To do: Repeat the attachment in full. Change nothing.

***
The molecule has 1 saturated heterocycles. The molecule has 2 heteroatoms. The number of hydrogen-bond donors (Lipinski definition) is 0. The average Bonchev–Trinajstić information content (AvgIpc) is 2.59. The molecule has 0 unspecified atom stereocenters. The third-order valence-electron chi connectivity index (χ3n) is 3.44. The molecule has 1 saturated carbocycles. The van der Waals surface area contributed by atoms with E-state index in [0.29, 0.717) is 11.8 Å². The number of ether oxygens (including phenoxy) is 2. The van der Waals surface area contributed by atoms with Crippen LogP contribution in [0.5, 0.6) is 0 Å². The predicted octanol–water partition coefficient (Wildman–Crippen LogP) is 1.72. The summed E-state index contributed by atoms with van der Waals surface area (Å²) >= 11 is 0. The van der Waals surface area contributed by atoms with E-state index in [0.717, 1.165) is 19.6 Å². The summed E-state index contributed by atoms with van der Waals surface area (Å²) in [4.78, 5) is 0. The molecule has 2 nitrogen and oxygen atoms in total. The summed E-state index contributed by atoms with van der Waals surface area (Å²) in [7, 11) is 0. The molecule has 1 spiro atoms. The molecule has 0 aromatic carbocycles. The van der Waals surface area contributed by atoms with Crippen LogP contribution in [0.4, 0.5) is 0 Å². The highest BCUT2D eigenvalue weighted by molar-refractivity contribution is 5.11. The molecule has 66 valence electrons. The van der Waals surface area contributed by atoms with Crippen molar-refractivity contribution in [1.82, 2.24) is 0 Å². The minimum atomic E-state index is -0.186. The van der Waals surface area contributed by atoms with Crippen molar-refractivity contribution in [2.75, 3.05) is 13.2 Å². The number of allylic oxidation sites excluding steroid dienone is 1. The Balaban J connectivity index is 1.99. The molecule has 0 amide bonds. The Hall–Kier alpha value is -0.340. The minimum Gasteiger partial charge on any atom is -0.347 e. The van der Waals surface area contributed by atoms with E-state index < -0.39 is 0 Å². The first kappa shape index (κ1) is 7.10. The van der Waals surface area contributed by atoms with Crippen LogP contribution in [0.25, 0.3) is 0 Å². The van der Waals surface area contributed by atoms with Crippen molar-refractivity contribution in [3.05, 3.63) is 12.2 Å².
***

The molecule has 1 saturated heterocycles. The molecule has 2 heteroatoms. The number of hydrogen-bond donors (Lipinski definition) is 0. The average Bonchev–Trinajstić information content (AvgIpc) is 2.59. The molecule has 0 unspecified atom stereocenters. The third-order valence-electron chi connectivity index (χ3n) is 3.44. The molecule has 1 saturated carbocycles. The van der Waals surface area contributed by atoms with E-state index in [0.29, 0.717) is 11.8 Å². The number of ether oxygens (including phenoxy) is 2. The van der Waals surface area contributed by atoms with Crippen LogP contribution in [0.5, 0.6) is 0 Å². The predicted octanol–water partition coefficient (Wildman–Crippen LogP) is 1.72. The summed E-state index contributed by atoms with van der Waals surface area (Å²) >= 11 is 0. The van der Waals surface area contributed by atoms with E-state index in [0.717, 1.165) is 19.6 Å². The summed E-state index contributed by atoms with van der Waals surface area (Å²) in [4.78, 5) is 0. The molecule has 2 nitrogen and oxygen atoms in total. The summed E-state index contributed by atoms with van der Waals surface area (Å²) in [7, 11) is 0. The molecule has 1 spiro atoms. The molecule has 0 aromatic carbocycles. The van der Waals surface area contributed by atoms with Crippen LogP contribution in [0.4, 0.5) is 0 Å². The highest BCUT2D eigenvalue weighted by molar-refractivity contribution is 5.11. The molecule has 66 valence electrons. The van der Waals surface area contributed by atoms with Crippen molar-refractivity contribution in [1.82, 2.24) is 0 Å². The minimum atomic E-state index is -0.186. The van der Waals surface area contributed by atoms with Crippen molar-refractivity contribution in [2.75, 3.05) is 13.2 Å². The number of allylic oxidation sites excluding steroid dienone is 1. The Balaban J connectivity index is 1.99. The molecule has 0 amide bonds. The Hall–Kier alpha value is -0.340. The minimum Gasteiger partial charge on any atom is -0.347 e. The van der Waals surface area contributed by atoms with E-state index < -0.39 is 0 Å². The first kappa shape index (κ1) is 7.10. The van der Waals surface area contributed by atoms with Crippen LogP contribution in [0.25, 0.3) is 0 Å². The van der Waals surface area contributed by atoms with Crippen molar-refractivity contribution in [3.05, 3.63) is 12.2 Å².